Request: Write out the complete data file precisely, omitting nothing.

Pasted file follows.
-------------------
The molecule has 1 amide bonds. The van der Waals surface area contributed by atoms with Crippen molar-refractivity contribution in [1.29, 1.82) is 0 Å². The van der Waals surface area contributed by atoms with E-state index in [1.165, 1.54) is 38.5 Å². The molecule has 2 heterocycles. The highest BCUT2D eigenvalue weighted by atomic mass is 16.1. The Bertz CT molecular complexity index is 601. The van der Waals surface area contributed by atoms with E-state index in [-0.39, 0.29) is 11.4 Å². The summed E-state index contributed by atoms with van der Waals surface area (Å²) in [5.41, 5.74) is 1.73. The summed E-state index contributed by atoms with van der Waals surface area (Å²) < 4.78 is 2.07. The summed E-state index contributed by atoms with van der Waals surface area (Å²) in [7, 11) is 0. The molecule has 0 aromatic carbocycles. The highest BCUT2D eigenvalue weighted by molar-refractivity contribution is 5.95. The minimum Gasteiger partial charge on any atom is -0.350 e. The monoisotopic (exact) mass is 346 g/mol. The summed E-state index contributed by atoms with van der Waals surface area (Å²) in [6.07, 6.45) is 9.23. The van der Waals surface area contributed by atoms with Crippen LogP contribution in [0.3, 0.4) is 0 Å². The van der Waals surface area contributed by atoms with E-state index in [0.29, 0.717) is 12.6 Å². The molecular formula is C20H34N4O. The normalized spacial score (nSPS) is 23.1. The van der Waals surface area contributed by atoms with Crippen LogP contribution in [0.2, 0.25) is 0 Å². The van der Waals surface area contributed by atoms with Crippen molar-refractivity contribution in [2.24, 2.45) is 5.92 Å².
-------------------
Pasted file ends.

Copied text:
The molecule has 1 amide bonds. The van der Waals surface area contributed by atoms with Crippen molar-refractivity contribution in [1.29, 1.82) is 0 Å². The van der Waals surface area contributed by atoms with E-state index in [1.165, 1.54) is 38.5 Å². The molecule has 2 heterocycles. The highest BCUT2D eigenvalue weighted by atomic mass is 16.1. The Bertz CT molecular complexity index is 601. The van der Waals surface area contributed by atoms with E-state index in [-0.39, 0.29) is 11.4 Å². The summed E-state index contributed by atoms with van der Waals surface area (Å²) in [5.41, 5.74) is 1.73. The summed E-state index contributed by atoms with van der Waals surface area (Å²) < 4.78 is 2.07. The summed E-state index contributed by atoms with van der Waals surface area (Å²) in [7, 11) is 0. The molecule has 0 aromatic carbocycles. The highest BCUT2D eigenvalue weighted by molar-refractivity contribution is 5.95. The minimum Gasteiger partial charge on any atom is -0.350 e. The monoisotopic (exact) mass is 346 g/mol. The summed E-state index contributed by atoms with van der Waals surface area (Å²) in [6.07, 6.45) is 9.23. The van der Waals surface area contributed by atoms with Crippen LogP contribution in [0.3, 0.4) is 0 Å². The van der Waals surface area contributed by atoms with E-state index in [0.29, 0.717) is 12.6 Å². The molecular formula is C20H34N4O. The normalized spacial score (nSPS) is 23.1. The van der Waals surface area contributed by atoms with Crippen LogP contribution in [0.2, 0.25) is 0 Å². The van der Waals surface area contributed by atoms with Crippen molar-refractivity contribution in [2.24, 2.45) is 5.92 Å².